From The Law and Politics Book Review

Vol. 9 No. 3 (March 1999) pp. 102-103.

ENVIRONMENTAL LAW AND POLICY IN THE EUROPEAN UNION AND THE UNITED STATES edited by Randall Baker. Westport, Conn.: Praeger, 1997. 269 pp. Cloth $65.00. ISBN 0-275-95262-2.

Reviewed by David Vogel, Haas School of Business and Department of Political Science, University of California, Berkeley. Email: vogel@haas.berkeley.edu.

The increasingly important role played by the European Union in shaping European environmental policy has prompted a growing number of scholars to compare environmental regulation in the European Union and the United States. Both are federal systems with policy-making and implementation divided between a central or federal authority and local governmental units, namely Member States in the case of the EU and states in the case of the United States. While there remain important differences between the two political institutions, most notably the greater fiscal resources and constitutional authority of the American national government, environmental regulation is one of the policy areas in which the EU most resembles a "state." Thus there is much to be gained by exploring how each has confronted the structural issues inherent in any federal system.

One critical challenge is to determine the appropriate balance of regulatory authority between central and local authorities. Having harmonized standards offers important advantages: they create a level playing field for producers who may fear that the "greener" preferences of their national or state governments will place them at a competitive disadvantage within a single market, while assuring producers from less green political jurisdictions that their goods will be able to circulate freely without being hindered by local jurisdictions who want to use their stricter standards as non-tariff barriers. Centralized standards are also critical for addressing the problems created by pollution which transcends local political boundaries.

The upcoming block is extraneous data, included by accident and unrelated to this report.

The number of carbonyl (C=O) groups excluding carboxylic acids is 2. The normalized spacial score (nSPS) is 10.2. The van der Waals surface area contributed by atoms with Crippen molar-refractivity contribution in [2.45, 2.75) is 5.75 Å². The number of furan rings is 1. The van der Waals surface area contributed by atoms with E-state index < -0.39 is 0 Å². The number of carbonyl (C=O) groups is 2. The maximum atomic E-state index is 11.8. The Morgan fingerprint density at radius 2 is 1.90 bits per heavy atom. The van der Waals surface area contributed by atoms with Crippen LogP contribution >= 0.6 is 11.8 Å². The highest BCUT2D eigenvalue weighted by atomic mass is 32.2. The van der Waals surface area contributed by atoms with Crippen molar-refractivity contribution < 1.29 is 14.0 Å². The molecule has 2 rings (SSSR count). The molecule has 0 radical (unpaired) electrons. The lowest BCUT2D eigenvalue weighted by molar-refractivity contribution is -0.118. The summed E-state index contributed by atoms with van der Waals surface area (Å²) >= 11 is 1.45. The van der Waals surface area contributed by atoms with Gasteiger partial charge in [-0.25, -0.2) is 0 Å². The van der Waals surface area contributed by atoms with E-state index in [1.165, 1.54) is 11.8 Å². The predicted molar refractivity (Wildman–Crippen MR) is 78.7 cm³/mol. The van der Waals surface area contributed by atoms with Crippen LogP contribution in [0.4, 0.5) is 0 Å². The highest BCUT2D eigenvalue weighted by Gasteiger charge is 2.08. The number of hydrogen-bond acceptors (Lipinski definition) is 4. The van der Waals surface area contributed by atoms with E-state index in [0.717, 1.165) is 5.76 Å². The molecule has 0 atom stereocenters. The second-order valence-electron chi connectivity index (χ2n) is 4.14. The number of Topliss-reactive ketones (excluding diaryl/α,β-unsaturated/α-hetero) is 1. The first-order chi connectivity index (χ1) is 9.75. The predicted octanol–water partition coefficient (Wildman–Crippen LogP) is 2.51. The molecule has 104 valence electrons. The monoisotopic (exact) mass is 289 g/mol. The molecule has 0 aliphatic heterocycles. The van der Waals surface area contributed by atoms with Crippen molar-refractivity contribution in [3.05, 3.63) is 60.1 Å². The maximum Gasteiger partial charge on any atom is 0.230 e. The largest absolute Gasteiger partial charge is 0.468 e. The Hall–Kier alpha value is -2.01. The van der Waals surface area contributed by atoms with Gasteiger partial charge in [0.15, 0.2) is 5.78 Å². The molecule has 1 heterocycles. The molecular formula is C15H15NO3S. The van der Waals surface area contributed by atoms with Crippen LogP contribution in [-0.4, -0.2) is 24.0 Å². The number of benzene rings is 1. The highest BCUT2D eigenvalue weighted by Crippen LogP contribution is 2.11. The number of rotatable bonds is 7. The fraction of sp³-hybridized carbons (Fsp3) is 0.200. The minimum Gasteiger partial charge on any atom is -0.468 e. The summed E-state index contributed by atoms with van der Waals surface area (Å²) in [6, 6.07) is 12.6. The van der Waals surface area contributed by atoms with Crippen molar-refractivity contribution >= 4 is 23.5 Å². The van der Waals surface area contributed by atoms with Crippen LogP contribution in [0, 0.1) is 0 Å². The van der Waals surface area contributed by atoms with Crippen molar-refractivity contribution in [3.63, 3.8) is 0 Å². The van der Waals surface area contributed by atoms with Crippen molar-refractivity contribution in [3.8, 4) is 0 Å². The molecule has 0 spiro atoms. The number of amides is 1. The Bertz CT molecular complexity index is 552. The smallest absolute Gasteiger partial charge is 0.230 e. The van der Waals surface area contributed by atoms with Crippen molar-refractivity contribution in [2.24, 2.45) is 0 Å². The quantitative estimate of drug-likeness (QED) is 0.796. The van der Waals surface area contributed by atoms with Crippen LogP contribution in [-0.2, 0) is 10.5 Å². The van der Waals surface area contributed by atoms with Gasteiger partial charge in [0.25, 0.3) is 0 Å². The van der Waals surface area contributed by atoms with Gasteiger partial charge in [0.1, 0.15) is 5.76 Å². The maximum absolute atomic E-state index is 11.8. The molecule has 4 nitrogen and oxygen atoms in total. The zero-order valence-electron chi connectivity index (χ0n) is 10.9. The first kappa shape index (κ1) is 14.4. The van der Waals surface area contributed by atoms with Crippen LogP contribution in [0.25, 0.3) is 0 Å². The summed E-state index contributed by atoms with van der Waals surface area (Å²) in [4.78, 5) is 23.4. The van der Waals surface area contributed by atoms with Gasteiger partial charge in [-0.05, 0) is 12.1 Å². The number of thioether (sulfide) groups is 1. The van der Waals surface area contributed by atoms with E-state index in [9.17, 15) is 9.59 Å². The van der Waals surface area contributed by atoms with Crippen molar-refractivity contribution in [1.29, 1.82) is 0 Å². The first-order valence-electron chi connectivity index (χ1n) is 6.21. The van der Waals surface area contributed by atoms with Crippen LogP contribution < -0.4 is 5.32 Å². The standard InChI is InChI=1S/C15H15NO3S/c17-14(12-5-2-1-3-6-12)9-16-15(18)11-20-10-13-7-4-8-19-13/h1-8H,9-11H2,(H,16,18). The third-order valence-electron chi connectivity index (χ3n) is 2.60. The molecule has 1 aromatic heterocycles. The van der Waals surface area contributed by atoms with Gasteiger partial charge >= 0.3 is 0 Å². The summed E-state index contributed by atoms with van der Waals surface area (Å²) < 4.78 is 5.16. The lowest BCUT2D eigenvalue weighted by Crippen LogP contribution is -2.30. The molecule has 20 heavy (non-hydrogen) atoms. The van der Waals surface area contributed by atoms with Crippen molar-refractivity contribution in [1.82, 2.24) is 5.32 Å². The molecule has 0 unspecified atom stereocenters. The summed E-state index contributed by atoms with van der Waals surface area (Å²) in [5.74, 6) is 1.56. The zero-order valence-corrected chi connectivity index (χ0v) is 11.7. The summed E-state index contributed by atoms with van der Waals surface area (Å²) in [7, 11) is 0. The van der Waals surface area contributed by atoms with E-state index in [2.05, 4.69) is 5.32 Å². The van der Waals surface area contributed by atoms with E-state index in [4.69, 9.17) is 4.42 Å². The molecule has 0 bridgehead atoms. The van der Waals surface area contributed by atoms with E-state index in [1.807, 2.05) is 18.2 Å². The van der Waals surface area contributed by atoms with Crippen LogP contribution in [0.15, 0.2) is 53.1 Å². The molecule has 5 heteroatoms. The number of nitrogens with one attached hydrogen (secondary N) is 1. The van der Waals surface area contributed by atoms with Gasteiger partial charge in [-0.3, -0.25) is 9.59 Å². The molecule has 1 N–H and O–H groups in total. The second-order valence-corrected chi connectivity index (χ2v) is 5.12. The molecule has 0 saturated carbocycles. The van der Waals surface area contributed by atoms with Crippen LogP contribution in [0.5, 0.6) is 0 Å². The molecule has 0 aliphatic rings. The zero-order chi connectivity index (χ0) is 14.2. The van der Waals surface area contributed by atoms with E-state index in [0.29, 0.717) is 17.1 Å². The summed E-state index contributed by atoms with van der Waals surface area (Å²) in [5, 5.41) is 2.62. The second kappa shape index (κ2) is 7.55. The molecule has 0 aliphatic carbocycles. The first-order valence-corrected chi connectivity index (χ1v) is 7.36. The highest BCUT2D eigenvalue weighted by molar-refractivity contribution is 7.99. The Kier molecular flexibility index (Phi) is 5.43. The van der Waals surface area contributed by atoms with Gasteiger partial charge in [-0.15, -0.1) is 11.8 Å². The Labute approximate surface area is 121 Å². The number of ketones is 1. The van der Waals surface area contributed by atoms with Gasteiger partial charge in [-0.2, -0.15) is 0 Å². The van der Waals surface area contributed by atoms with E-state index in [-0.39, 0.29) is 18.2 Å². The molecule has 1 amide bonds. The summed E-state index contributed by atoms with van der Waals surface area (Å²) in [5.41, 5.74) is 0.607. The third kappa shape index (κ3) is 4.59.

It is surely not coincidental that the strengthening of environmental standards on both sides of the Atlantic over the last three decades was accompanied by the growing regulatory role of both Brussels and Washington. In a sense, centralization has tended to institutionalize a "race to the top."

At the same time, as the recent introduction of the principle of subsidiarity in Europe and the resurgence of the "New Federalism" in the United States reveals, decentralized policy-making also has its attractions. It enables rules and standards to be more closely tailored to the problems, priorities and resources of the communities most directly affected by them. They may mean that at any given point in time some local standards will be stricter than those in other jurisdictions. Decentralization can promote a diversity of regulatory approaches, rather than straightjacket them.

The edited volume under review grows out of a collaboration among the School of Public and Environmental Affairs at Indiana University and the public administrations departments of both Erasmus University, Rotterdam, and Leiden University in the Netherlands. Its purpose is compare each regionís policy approaches to similar problems, thus enabling policymakers on both sides of the Atlantic to gain a better perspective on their distinctive evolution.

As with most edited volumes, the quality of the essays is uneven. While some are quite substantive, a number are relatively brief and lack substance. Both the two thematic essays which present an overview of environmental policy-making in both the EU and the US as well as the paired essays on air pollution policy, water pollution policy and solid waste regulation in both Europe and the United States are well-written, well-researched and informative. While they do not offer any new information or analysis to anyone familiar with the extensive literature that already exists on these subjects, they do offer an excellent introductory overview to a considerable amount of information.

What is most disappointing about this volume is that it is "comparative" only in the limited sense that it contains essays on similar aspects of environmental policy-making in Europe and the United States. But with the exception of the brief introductory essay by Randall Baker, none of the essays explicitly compares environmental policymaking in the two federal systems. Indeed none of the authors make even passing reference to any similarities or differences between the analysis or descriptions of developments in their region and those in the other. Each author writes his or her essay as if the other region did not exist.

Nor does the volume contain a concluding essay which highlights the implications of the preceding paired essays for our understanding of regulatory policy-making in Europe and the United States, let alone offer generalizations about the dynamics of regulation in a federal system. As a result, much of the analytical potential of the impressive expertise gathered in this volume is not realized.

 

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